Everyday roasts its own beans, and there’s a wider selection than usual available in-store. There’s also a small selection of equipment, alongside a few souvenirs for when your coffee was so good that you need a decorative teaspoon or branded mug to remind you of it at home.
This Collingwood location is very much the flagship store, but there’s also a small outpost on Collins Street in the city as well. If you love the coffee here and want a reminder of it before heading into the office, you’ve got the option.
It’s easy to miss Allpress Espresso. I was looking specifically for it and still strolled obliviously past the entrance: it wasn’t until I doubled back that I realised what I’d mistaken for an alleyway was actually a path leading to a large, greenery-filled courtyard and bustling indoor space.
Despite being hidden away, Allpress is clearly no secret: last time I visited, mid-morning on a random Thursday, there was a line of people ten deep waiting for takeaway coffee. That meant a longer wait than usual for mine to show up, but it was worth the small time investment.
I’m not surprised it’s popular. These guys and girls take their coffee seriously: there’s a large roastery operation that takes up the entire rear of what was once an abandoned warehouse, and a variety of beans (in different bag sizes) to take home and brew yourself. You’ve even got the option of buying an air-tight container, full or empty, and refilling it at a discount.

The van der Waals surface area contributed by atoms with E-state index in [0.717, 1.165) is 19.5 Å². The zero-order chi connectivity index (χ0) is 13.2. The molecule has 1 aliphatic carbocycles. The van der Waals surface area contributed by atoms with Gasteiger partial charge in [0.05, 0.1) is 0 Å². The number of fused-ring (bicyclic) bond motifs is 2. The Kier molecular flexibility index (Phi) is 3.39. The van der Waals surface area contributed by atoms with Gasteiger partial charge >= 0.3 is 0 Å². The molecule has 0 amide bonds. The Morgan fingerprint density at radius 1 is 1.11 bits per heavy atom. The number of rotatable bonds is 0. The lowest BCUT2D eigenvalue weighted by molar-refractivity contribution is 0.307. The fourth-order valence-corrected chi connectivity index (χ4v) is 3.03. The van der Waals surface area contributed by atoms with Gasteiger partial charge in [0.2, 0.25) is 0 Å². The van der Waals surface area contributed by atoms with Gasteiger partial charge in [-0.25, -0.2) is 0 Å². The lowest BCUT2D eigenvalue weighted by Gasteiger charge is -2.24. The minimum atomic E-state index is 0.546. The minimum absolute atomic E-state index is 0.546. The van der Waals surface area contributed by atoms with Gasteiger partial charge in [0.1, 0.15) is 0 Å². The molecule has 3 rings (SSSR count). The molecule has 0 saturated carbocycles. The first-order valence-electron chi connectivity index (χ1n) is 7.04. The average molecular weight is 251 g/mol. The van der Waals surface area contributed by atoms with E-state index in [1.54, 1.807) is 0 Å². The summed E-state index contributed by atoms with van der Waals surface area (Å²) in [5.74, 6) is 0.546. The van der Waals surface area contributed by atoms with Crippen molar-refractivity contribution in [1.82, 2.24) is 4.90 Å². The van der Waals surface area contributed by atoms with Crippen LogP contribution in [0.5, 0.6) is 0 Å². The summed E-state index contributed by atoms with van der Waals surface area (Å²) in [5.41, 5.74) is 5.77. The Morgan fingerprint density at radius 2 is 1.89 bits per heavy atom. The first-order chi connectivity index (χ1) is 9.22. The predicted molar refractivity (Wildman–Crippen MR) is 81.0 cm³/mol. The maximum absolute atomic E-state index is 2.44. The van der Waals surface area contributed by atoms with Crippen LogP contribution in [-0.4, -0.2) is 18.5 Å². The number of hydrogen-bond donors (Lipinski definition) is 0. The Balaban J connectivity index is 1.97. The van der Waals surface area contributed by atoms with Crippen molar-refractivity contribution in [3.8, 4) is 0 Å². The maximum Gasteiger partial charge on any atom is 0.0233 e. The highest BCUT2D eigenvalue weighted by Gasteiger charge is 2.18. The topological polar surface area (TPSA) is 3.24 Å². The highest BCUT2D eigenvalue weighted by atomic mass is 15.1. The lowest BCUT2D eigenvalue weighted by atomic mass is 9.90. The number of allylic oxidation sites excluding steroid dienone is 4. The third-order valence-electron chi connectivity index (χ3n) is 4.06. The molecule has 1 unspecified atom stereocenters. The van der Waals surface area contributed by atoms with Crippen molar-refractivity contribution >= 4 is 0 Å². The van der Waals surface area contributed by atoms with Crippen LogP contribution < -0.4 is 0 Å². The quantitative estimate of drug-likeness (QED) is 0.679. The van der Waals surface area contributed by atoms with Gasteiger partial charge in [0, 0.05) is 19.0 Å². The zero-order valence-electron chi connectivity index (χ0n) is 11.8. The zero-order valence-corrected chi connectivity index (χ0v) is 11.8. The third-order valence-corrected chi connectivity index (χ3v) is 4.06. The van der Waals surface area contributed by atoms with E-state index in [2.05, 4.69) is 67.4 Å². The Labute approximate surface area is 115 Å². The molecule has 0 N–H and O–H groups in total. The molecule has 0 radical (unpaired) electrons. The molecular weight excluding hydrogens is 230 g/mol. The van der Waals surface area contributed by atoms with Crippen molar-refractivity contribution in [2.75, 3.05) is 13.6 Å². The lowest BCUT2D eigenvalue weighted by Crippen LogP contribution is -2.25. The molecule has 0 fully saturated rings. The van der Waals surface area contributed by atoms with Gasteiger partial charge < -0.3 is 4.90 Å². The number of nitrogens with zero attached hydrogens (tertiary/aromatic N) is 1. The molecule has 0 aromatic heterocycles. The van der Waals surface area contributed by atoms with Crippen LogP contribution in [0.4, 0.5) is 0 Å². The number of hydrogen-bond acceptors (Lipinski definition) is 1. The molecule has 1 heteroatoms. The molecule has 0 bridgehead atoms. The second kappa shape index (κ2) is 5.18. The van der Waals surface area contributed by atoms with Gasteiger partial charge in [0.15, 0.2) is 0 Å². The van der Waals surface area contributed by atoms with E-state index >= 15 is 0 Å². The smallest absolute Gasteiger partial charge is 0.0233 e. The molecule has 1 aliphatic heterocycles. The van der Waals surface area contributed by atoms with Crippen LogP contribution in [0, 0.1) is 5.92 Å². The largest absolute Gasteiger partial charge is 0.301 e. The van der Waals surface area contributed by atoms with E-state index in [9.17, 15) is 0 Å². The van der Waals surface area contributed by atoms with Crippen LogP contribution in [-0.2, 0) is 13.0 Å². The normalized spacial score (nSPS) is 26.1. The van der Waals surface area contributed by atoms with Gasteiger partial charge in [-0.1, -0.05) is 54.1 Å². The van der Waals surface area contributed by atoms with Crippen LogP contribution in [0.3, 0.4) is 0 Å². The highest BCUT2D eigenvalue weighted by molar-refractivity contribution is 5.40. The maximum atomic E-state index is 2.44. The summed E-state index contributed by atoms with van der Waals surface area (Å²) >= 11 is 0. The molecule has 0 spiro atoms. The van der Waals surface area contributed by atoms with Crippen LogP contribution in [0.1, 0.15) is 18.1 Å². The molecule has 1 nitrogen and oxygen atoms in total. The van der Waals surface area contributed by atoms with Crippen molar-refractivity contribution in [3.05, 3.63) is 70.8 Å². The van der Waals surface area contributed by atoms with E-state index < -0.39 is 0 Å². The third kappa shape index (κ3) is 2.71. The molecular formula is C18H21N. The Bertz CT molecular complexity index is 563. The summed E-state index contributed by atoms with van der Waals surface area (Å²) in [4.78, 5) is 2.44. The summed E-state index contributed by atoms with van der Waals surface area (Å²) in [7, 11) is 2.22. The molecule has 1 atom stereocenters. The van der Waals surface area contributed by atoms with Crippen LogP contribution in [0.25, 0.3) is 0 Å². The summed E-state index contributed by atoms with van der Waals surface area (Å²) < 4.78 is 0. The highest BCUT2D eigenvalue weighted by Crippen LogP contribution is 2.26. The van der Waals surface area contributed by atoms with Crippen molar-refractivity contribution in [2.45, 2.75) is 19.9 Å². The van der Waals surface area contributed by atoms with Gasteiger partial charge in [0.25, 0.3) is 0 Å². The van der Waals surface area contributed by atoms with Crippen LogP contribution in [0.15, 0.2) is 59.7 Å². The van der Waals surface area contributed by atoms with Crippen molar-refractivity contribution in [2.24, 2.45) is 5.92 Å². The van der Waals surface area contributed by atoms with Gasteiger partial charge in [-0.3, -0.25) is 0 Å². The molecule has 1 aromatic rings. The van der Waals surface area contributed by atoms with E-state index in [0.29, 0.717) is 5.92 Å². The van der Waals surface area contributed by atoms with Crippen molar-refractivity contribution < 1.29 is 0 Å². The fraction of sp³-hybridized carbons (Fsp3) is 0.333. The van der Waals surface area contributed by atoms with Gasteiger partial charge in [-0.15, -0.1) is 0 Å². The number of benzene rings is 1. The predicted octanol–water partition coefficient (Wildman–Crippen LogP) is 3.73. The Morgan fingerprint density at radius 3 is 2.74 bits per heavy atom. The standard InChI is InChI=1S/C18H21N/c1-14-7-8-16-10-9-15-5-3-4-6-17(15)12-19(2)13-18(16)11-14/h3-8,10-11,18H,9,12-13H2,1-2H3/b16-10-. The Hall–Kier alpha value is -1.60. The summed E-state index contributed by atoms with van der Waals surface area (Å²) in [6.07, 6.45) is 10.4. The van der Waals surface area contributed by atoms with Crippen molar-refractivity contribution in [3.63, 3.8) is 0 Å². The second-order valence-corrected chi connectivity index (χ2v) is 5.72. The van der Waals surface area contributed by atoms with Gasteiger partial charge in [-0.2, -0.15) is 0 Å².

The usual range of black and white espresso-based drinks are on offer, but the Allpress fun doesn’t stop there. I picked up a can of chilled oat flat white at the counter the other day: unfortunately I’d already ordered a hot version by the time I noticed, but I’ll be heading back to sip it in the courtyard next time the sun’s out.
I’ve always had very good coffee here: as with Everyday Coffee (above), the oat milk hasn’t drowned out the taste of the beans in my silky-smooth flat whites, and the batch brews have had strong (which doesn’t mean bitter or sour), distinct flavours.
Cold brew is also on the menu, with the option of adding tonic water. If you’ve never had a coffee and tonic on a hot day, you’re absolutely missing out: I first encountered it in a hipster cafe in Vietnam, of all places, and have been keeping an eye out for it ever since!
There’s a range of enormous sandwiches and pastries at the counter if you’re peckish, and it’s not a bad place to work either: it’s big enough, with enough free tables during the week, that you can likely park up with a laptop for a couple of hours and happily caffeinate yourself enough to power through your latest project.
Allpress supplies beans to a number of cafes around Australia, and also has outposts in Sydney, Brisbane, and Byron Bay for when your travels take you further afield than the 3066 postcode.
Found a new coffee place in Collingwood that you absolutely love and think we should check out? Let us know about it in the comments!
All images copyright Everything Victoria